As we’ve previously reported, Flores went to Ecuador in May for a weeklong service-learning trip as part of the Caldwell Fellows, a scholarship program founded by the Alumni Association. He spent the summer hitchhiking back to Charlotte, his hometown. His purpose: to raise money to support a school in Atencingo, Mexico, his mother’s hometown. He documented his journey at refiningthelines.com, where he’s selling photos he took during the trip. You can hear him reflect back on his trip in the following video produced by NC State’s communications team:
What’s a vocodor? A synthesizer that makes human voices sound robotic. It traces back to World War II, when it was used as a cryptography device, and has been used by various musicians, ranging from the likes of classic rock’s Peter Frampton to rapper T-Pain. Tompkins appeared on NPR’s Morning Edition last spring and talked about the vocodor’s history. Listen to the interview here (or read the transcript here), and be sure to check out photos of the vocodor.
And if you want to take a listen to the work produced by the vocodor, view the following video. It’s of Michael Jonzun’s 1983 hit “Pack Jam”– the theme song for that year’s national championship Wolfpack men’s basketball team.
So how did Tompkins get interested in the vocodor? Here’s an excerpt from a Q&A with him with The L.A. Times:
One of our feature stories in NC State magazine’s Winter 2010 issue — which will arrive in mailboxes around the holidays — focuses on the Entrepreneurship Initiative (EI), an NC State program founded in 2008 that teaches students how to start companies through the courses, training and networking opportunities it provides. Among those students making use of the EI is Angela Hollen ’10, a graduate student in the College of Textiles who plans to launch Spitter Spatter, a clothing line made from performance fabrics for infants and toddlers that she’s starting with Savannah Smith ’10 and UNC-Wilmington graduate Zach Schabot.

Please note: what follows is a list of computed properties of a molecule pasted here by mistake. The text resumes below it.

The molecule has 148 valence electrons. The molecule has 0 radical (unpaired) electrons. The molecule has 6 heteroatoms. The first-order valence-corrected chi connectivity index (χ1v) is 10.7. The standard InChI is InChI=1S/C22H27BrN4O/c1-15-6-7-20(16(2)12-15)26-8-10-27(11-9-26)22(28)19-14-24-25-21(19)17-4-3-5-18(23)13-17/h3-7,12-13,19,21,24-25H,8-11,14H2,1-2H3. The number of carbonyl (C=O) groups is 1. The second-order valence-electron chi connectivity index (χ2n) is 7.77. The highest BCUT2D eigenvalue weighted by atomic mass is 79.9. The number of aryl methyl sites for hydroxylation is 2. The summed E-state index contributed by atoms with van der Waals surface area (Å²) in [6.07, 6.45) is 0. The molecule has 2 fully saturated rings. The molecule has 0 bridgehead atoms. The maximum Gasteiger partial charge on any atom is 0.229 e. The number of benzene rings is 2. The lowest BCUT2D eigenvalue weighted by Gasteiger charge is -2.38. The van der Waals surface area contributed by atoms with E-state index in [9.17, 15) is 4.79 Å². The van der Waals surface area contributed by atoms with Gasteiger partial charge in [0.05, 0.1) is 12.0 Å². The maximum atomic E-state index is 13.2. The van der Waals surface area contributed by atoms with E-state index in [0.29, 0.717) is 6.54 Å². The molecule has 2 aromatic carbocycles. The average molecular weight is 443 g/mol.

On most afternoons, you can find Hollen developing her clothing line in the Garage, a 2,000-square foot space inside Research Building IV on Centennial Campus. Funded by Red Hat and run by the EI, it opened this fall. Hollen gave us a tour of the Garage recently. Check out some photos of the Garage (and the students using it) in the above slideshow.
In the winter magazine story on the EI, we also talk about the Springboard Innovation Partnership Portal that NC State launched in September. Terri Lomax, NC State’s vice chancellor for research and innovation, describes the portal as a “network of networks” designed to unify various entrepreneurship and innovation activities on campus for faculty, staff, and students. One of those networks is the EI. Click here for a list and descriptions of all of Springboard’s networks.
Read our magazine story on campus entrepreneurship activities here, and read an extended Q&A with Hollen after the jump.
Here’s a second update on composer and arts studies professor Rodney Waschka, whom we first wrote about in NC State’s Winter 2006 issue. A few months ago we reported that Waschka won first place in the computer animation category in the 2010 Stella Artois St. Louis Filmmakers Showcase and first place in the experimental category at the Sunscreen Film Festival for his work on the short film Horizon, which you can view above. Waschka both co-produced and composed the music for the film. And now, he’s featured in an extensive Q&A in the latest Opera Today, and in this excerpt, he talks about his next project:
I have a lot of possible things in mind, but the thing about an opera composer is that since anything larger takes so many resources, what’s going to happen depends on which idea has some real possibilities of happening. Despite the fact that plenty of other people have done operas based on Gogol’s Government Inspector, I think I could do a good job. I would reset it in a banana republic, and the government inspector who is coming would be the American ambassador. Someone else shows up on the plane, and they mistake him for the ambassador, and you can see how things would go from there.